How to Blank Cells with Small Sample Sizes using R in Q
Many researchers like to suppress statistics that have small sample sizes. This often prevents clients from making false interpretations from the data. In this post, I explain how you can automatically modify the contents of tables made within R Outputs.
In doing so, I’ll give you a simple snippet of R code that you can you borrow and adapt in your work.
However, there are several circumstances where you may like to modify an R Output without having to go back and change the source tables. Perhaps you are referencing many source tables and do not want to apply a rule to all those source tables. Perhaps you need all the data in the source tables, but not the R Output. Or perhaps you’re looking to set the values to something else (like zero) instead of a blank. With R, it’s easy to manipulate the output, as I’ll demonstrate.
Cell modification with R, a recap
In “How to Blank and Cap Cells in Tables Using R in Q“, I explained how you can modify the cells of a table in an R Output by using a condition. The condition then becomes the subset of the table you are modifying. It works like this:
table[condition] = value
In English, the square brackets specify a subset of a table. When the condition evaluates to
TRUE, then we’re manipulating just that subset of the table. Using the equal sign, it sets that subset to be equal to a new value. In the case of blanking cells, that value is NA (which is used to stand for a missing value).
Note: In either case, you need to put in an extra line of code, which is just ‘
table’. That returns the final table with the substituted values (and not just the value). This line is included in the examples below.
How to blank cells with small sample sizes
Now to get R to blank a table with small sample sizes, the code needs to reference the sample size for each figure. There are a couple of different ways to give this information to R. I cover one way below and describe an alternative at the end of post.
I like to have a source table that has both the values and the sample size within each cell. In the grid summary table below, I’ve specified both % and Base n as statistics.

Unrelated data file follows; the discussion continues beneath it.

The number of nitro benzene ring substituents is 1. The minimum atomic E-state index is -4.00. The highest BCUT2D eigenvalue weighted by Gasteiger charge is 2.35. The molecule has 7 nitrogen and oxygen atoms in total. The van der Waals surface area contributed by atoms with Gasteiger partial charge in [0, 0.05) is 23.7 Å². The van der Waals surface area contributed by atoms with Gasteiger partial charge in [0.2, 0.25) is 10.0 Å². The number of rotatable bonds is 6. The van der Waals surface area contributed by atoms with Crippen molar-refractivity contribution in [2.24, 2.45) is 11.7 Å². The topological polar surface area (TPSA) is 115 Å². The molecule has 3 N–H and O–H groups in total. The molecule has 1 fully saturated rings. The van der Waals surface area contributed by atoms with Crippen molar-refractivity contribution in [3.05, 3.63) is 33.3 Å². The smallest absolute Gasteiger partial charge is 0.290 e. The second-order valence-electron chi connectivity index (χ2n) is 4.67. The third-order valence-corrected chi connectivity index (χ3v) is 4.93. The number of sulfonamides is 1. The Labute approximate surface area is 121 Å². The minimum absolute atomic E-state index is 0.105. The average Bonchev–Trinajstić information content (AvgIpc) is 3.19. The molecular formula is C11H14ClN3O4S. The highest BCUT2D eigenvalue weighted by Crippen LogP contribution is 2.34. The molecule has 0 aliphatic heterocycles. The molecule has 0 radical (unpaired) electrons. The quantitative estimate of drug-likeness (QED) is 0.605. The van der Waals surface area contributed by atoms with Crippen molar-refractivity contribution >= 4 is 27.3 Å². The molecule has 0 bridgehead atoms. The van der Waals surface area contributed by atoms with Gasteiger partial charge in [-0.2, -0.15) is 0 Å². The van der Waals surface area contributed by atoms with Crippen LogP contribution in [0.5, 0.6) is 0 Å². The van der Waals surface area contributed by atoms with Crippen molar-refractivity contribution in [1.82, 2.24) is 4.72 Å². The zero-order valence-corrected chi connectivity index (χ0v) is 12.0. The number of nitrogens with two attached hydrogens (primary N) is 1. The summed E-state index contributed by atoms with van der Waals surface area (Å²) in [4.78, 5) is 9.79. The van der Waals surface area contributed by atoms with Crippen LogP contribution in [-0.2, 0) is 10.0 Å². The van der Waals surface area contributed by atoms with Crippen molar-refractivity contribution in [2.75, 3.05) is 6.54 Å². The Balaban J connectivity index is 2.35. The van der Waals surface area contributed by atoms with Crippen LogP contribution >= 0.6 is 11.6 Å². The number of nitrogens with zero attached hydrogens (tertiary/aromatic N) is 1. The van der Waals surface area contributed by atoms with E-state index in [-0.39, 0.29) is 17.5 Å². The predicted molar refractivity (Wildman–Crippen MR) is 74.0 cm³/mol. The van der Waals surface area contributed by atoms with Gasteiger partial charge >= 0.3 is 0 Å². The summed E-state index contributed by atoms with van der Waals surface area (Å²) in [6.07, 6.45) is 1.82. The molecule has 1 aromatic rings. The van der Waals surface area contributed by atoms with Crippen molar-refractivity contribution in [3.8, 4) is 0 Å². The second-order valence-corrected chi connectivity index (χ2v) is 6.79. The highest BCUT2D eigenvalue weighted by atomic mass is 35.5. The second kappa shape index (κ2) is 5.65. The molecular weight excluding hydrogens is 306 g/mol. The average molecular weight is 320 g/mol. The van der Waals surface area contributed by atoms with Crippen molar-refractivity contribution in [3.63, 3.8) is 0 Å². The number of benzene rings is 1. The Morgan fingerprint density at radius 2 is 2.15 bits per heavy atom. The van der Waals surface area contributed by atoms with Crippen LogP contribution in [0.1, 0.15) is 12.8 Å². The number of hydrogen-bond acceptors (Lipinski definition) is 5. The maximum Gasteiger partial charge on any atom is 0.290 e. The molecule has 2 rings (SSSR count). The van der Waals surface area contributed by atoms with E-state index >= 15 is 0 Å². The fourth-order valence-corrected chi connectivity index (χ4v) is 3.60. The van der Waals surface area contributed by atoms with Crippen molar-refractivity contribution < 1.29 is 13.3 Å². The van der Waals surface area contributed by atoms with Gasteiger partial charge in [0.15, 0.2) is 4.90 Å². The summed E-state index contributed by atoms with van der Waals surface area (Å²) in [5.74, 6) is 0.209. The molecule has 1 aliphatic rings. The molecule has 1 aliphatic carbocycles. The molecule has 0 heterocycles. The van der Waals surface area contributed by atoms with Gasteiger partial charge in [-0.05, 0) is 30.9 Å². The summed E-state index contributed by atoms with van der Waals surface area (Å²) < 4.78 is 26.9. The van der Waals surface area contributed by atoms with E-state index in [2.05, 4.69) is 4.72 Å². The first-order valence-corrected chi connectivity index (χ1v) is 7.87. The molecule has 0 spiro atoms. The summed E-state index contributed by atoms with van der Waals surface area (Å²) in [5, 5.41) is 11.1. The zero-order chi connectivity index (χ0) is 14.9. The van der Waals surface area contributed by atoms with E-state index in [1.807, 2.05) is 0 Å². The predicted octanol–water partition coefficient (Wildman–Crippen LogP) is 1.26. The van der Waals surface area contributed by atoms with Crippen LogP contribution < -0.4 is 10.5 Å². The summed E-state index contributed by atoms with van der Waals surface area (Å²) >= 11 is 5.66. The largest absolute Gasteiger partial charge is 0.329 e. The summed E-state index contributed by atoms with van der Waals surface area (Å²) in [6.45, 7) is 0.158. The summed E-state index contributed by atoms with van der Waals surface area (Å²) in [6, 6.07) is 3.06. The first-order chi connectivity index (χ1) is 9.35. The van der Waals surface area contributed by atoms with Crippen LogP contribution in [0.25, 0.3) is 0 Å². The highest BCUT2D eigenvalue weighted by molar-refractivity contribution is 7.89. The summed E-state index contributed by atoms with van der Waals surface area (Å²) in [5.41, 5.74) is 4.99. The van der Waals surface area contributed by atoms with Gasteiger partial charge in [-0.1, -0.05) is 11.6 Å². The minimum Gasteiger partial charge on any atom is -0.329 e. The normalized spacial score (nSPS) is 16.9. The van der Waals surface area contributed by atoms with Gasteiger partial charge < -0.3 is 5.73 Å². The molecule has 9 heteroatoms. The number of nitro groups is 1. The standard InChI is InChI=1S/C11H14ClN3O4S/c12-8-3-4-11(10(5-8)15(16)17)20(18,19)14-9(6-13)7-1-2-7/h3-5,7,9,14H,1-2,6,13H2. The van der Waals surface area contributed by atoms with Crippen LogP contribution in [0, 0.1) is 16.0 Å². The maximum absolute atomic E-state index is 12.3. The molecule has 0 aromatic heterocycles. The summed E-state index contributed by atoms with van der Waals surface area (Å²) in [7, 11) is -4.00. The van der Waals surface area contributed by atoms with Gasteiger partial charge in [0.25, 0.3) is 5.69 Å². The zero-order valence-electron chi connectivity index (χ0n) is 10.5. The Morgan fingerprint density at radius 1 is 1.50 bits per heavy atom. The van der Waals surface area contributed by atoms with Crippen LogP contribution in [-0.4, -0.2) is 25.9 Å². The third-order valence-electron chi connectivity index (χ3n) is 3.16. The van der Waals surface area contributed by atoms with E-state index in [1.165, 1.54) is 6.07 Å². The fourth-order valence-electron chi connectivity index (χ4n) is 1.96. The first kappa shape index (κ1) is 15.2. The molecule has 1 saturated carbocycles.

The table has the reference name (table.Q5). Then, the following code will blank all the cells with a base n less than 75.
x = table.Q5 y = 75 values_tab = x[,,"%"] base_tab = x[,,"Base n"] values_tab[base_tab &lt; y] = NA values_tab
The first line is just specifying what the source table is. The second line is specifying our threshold for small sample size. The third line creates a table that only has the values (% in this case). The fourth line produces a table of just the base. This is the basis of the condition (next line). The fifth line is the key that pulls it all together. It basically says “if the base is less than the threshold of 75 in the table, then substitute the missing value (NA)”. The sixth line returns the new table of values (freshly substituted). So the end result is the below:
Adapting the code – having a separate table of values and base size
If you’re borrowing the above code, be sure that you’ve got the correct statistics in the source table. For example, the base n in a cross-tab is different from the column n. The column n is what is used to derive column-%’s. Remember, in multi-variable questions (such as a Pick Any), the base n or column n could vary by row (or column). In the worked example above, each cell in the source table was a separate binary variable (grouped into a Pick Any – Grid), so had its own base n.
You don’t have to use just one source tab. You could have the statistics in separate source tables, but you’d need to adjust the code accordingly, a bit like the below (where lines 1 and 2 refer to different tables).
values = table.Q5 base = table.Q5.base y = 75 values[base &lt; y] = NA values
Be aware, that the tables need to overlap exactly in terms of the order of their rows and columns. That’s why I prefer to use just the one source table (and extract what you need from that). It’s safer.
Of course, you can fiddle with the code to produce a different outcome. For instance, you can set all the cells to
0 instead of
NA if you prefer.
Try it yourself
The worked example is in this QPack, so you can see the code in action.
Author: Matt Steele
Matt has over 14 years of experience in the marketing research arena, with a combination of research experience (qualitative and quantitative), marketing training, academic psychology (cognitive), creative leadership, geekiness and artistic flair. He currently works for Displayr (the home of Q and Displayr) and is based in London: supporting, selling, marketing and training for Q research software and associated software packages (eg: Displayr). He holds a Honours degree in Psychology from UNSW, a Grad Cert. in Marketing from UTS, and a Grad Dip in Directing from NIDA (all based in Sydney, Australia).